Our coverage of the Cup will be up on the site starting Friday morning, but don't be fooled by those results. The Cup's first leg Thursday night is a speed test. While it's important to place well there, that's no guarantee that a horse and rider can hold onto (or improve) their placing in the next two grueling segments of the indoor championship.
Enough about the jumping. Now for the dressage. It's a little more predictable, since there's no variable of different courses to contend with, and horses often go true to form.
So the Netherlands' Anky van Grunsven would have to get the call from most people for being center stage in another trophy presentation photo. After all, she's a six-time Cup champ and the reigning Olympic gold medalist. But Salinero, her Games mount and her 2004 Cup ride, is not yet as dependable as her previous star, Bonfire. A bit of temperament in the electricity of Thomas & Mack just might throw him for a loop. The question is, will the judges notice? They love the Ankster (that's what I call her, but not to her face!) and it takes quite a lot to move her down in the rankings.
The U.S. has an unprecedented four riders trying for the Cup, which an American has never won outright. Our best hope, of course, is Debbie McDonald and her longtime partner, Brentina. Her new freestyle, unveiled earlier this month, is jazzier than her previous dance to Gershwin tunes. This one has the central theme of R-E-S-P-E-C-T (the old Aretha Franklin song) so we'll see if the judges get the message.
Debbie is the only American ever to win the Cup. But she did it in 2003 when she was the runner-up who got the nod after winner Ulla Salzgeber of Germany was disqualified. Her number was taken down because her horse, Rusty, tested positive for drugs. (How many times have I mentioned drugs in this piece? Let's hope the FEI's new initiative to reform its medications protocol can straighten things out.)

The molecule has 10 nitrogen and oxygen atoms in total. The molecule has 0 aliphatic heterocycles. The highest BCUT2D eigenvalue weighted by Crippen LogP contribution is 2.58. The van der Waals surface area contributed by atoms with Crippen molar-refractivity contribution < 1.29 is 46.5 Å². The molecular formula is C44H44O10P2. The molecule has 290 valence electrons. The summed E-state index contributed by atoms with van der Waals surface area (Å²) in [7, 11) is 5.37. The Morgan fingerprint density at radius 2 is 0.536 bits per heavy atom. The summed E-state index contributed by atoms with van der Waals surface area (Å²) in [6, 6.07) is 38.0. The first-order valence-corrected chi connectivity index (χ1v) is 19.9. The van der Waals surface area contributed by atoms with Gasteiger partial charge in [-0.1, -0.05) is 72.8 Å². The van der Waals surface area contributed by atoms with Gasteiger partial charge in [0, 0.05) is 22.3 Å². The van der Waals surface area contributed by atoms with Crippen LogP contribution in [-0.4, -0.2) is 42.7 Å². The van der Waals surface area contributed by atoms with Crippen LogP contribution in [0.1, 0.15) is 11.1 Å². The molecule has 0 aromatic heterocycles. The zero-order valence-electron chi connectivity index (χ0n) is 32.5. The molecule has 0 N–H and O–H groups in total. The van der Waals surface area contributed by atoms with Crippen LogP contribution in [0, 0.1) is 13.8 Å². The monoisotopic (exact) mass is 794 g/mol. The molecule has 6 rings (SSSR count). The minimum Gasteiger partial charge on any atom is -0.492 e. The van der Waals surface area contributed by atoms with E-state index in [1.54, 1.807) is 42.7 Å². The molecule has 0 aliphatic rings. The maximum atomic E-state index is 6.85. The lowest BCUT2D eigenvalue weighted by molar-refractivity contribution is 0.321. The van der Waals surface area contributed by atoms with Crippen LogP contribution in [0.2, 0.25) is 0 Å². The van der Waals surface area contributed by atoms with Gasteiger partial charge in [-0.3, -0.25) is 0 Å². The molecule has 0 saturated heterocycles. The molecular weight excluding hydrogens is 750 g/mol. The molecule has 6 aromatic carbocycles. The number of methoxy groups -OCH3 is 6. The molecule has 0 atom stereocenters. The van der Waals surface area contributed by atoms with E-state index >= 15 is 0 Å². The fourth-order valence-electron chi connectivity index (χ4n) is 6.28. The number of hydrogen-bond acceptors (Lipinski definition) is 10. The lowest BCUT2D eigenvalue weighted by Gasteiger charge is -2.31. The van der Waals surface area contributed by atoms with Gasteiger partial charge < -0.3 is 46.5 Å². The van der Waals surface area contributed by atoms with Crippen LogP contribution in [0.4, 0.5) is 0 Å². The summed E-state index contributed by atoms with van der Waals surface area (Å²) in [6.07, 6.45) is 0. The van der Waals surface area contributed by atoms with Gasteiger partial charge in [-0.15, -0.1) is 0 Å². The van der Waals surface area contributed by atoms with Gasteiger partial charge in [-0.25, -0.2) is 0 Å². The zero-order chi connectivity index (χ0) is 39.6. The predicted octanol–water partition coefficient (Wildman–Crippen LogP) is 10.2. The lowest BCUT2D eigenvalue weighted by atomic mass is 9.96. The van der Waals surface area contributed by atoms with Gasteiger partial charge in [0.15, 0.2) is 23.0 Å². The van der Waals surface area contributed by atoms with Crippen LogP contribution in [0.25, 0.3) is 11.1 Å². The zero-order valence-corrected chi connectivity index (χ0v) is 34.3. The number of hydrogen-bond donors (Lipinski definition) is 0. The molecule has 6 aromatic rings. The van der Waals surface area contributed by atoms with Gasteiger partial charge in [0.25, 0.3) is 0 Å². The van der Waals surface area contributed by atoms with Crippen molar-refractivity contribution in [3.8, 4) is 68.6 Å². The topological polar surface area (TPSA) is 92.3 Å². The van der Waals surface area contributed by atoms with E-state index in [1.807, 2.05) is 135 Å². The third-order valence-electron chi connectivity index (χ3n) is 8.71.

The only other American with a shot at the title is Robert Dover, making what will probably be his last appearance with Kennedy--though after writing several Robert retirement stories in the past, I've vowed not to dwell on the subject any more, lest he change his mind again. He's a long shot, but then, this is a town for long shots. Even as much as I like this dynamic combination, I personally wouldn't put first place money on it, but I think he could make it up to third or fourth place.
Our other two American contenders, Guenter Seidel (Aragon) and Leslie Morse (Kingston) will get good experience in the competition.
Someone else to look at carefully for a title shot is Anky's student, Edward Gal with Lingh, second in the 2004 Cup. He missed the Olympics when Lingh was injured in a van accident, but the horse is back in form. Still, I think it's a two-woman race, Anky and Debbie, with all the rest settling for lesser placings.
I can't wait to see what happens. Las Vegas is such a great venue for the Cups, which have never been staged together before. So come back to Equisearch Friday to start reading about what happens. I'll try to make sure you don't miss a thing.